Following the devastating earthquake of 1906, the streets south of Market were rendered an industrial wasteland, and they stayed that way for the better part of a century. It wasn’t until the tech boom of the 1990s that the city really began to rejuvenate the area. Now, the neighborhood – mostly called SoMa – is a haven for art and culture, with many museums and galleries, baseball games at the newly renamed Oracle Park, and an abundance of chic restaurants and bars that line the streets. With so much to do, it’s easy to spend a day (or more) exploring. Here’s how to spend 24 hours in SoMa, San Francisco.
Have breakfast at The Bagel Bakery SF
People don’t think to seek out bagels when they’re not in New York City. However, San Francisco is basically the NYC of the West Coast, and The Bagel Bakery has the bagels to prove it. The eatery boasts “real bagels since 1976” and gives patrons plenty of options – from a simple bagel and schmear to bagelwiches and even bagel omelets. For those less interested in that specific savory goodness, the restaurant also offers a sweet pastry menu.
Explore the Yerba Buena Center of the Arts
The Yerba Buena Center of the Arts (YBCA) is a multi-disciplinary arts center that offers everything from musical and dance performances to fine art gallery displays and cinematic endeavors. Though there is a fee to view exhibits, YBCA does have a couple of free-to-the-public features: an elevated outdoor plaza called Third Street Courtyard and public art installations. The expansive center is housed in the Yerba Buena Gardens, which is also worth getting lost in – especially on a beautiful day.
Grab some lunch at Sammy’s on 2nd
Before you continue exploring SoMa, grab a good old-fashioned sandwich at Sammy’s on 2nd. The deli offers a wide range of sandwiches – including pastrami and vegetarian options – as well as Mediterranean fare such as dolmas and tabouleh. It’s a classic San Francisco experience that will have you feeling like a local.
Visit the Museum of the African Diaspora
The Museum of the African Diaspora (MoAD) showcases the history, art and culture that bloomed from African migration across the globe. The museum’s mission is to connect all visitors through everyone’s globally shared African heritage. It features exhibits that explore everything from the origins of humans to the rich impact African culture has had on the arts.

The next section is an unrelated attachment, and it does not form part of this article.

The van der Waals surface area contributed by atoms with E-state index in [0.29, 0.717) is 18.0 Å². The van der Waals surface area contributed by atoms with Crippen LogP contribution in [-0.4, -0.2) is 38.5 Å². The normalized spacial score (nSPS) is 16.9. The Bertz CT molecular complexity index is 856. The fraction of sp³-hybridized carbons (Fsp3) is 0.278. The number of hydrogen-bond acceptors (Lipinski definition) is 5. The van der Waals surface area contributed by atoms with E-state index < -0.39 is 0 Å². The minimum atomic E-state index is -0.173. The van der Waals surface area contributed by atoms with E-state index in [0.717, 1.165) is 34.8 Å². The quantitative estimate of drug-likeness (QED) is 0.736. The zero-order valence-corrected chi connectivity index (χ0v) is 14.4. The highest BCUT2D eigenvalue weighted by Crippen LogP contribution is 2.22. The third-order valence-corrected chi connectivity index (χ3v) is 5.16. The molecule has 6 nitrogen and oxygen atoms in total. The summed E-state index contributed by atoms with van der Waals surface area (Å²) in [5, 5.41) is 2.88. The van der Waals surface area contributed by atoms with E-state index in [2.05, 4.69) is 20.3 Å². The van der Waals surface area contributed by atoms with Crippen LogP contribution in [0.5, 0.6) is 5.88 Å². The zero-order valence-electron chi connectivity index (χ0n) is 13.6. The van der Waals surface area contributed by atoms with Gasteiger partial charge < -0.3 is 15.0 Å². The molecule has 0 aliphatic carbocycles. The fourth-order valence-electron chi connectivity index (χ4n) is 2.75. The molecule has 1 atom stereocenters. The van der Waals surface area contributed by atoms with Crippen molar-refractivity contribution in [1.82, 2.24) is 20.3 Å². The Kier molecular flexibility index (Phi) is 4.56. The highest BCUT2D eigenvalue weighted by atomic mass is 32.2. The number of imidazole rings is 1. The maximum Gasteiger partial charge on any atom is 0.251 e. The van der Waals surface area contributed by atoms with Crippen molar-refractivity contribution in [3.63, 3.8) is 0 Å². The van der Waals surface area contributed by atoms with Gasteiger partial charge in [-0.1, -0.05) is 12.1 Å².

Catch a baseball game at Oracle Park
If you’re visiting San Francisco during baseball season and just happen to be around during a Giants home game, snag a ticket in the cheap seats and soak in one of the most beautiful ballparks in the country. Oracle Park boasts breathtaking views of the bay and McCovey Cove and offers some mouth-watering fare, including drool-inducing garlic fries.
Have dinner at Marlowe
There are wonderful restaurants in San Francisco any way you turn, but one of SoMa’s most popular is Marlowe. The American bistro, run by husband-and-wife team Anna Weinberg and James Nicholas, along with chef Jennifer Puccio, bills itself as “meat-centric,” and though the ribeye and porkchop are phenomenal, there’s so much more to the menu than carnivorous treats. Begin with an appetizer of creamy, whipped burrata or crispy brussels sprout chips, and if you’re not a meat eater, their polenta and Poulet “Vert” is to die for. Make sure to save time for a drink before or after dinner – their cocktail menu is just as indulgent as the food.
Listen to live music at Slim’s
If you’re a live music fan, Slim’s is definitely worth a visit. The 550-capacity venue is standing room only and can get a little warm and crowded on popular nights, but it’s a great way to inundate yourself with local music and lesser-known touring bands. R&B legend Boz Scaggs founded the club, but oddly enough, its calendar is usually filled with rock acts. However, you’ll occasionally find jazz, hip-hop, R&B and artists of other various genres playing.
Imbibe at Local Edition
Local Edition is a bar made for those who love a good craft cocktail mixed with a piece of history. The bar is housed in the old printing room of The Examiner in the historic Hearst Building, and it tells the stories of San Francisco through newspaper clippings lining the walls. If you’re looking for a quiet place to sip a drink and chat, look elsewhere. Local Edition is usually bustling with people, and on any given night could host live music.
Have more drinks at The Stud
For those who aren’t quite ready to call it a night, mosey on over to The Stud – one of San Francisco’s most illustrious gay bars and the premier venue for burlesque and drag shows. Aside from cheap drinks and oodles of entertainment, the bar’s special late-night license means its doors are open until 4am on Fridays and Saturdays.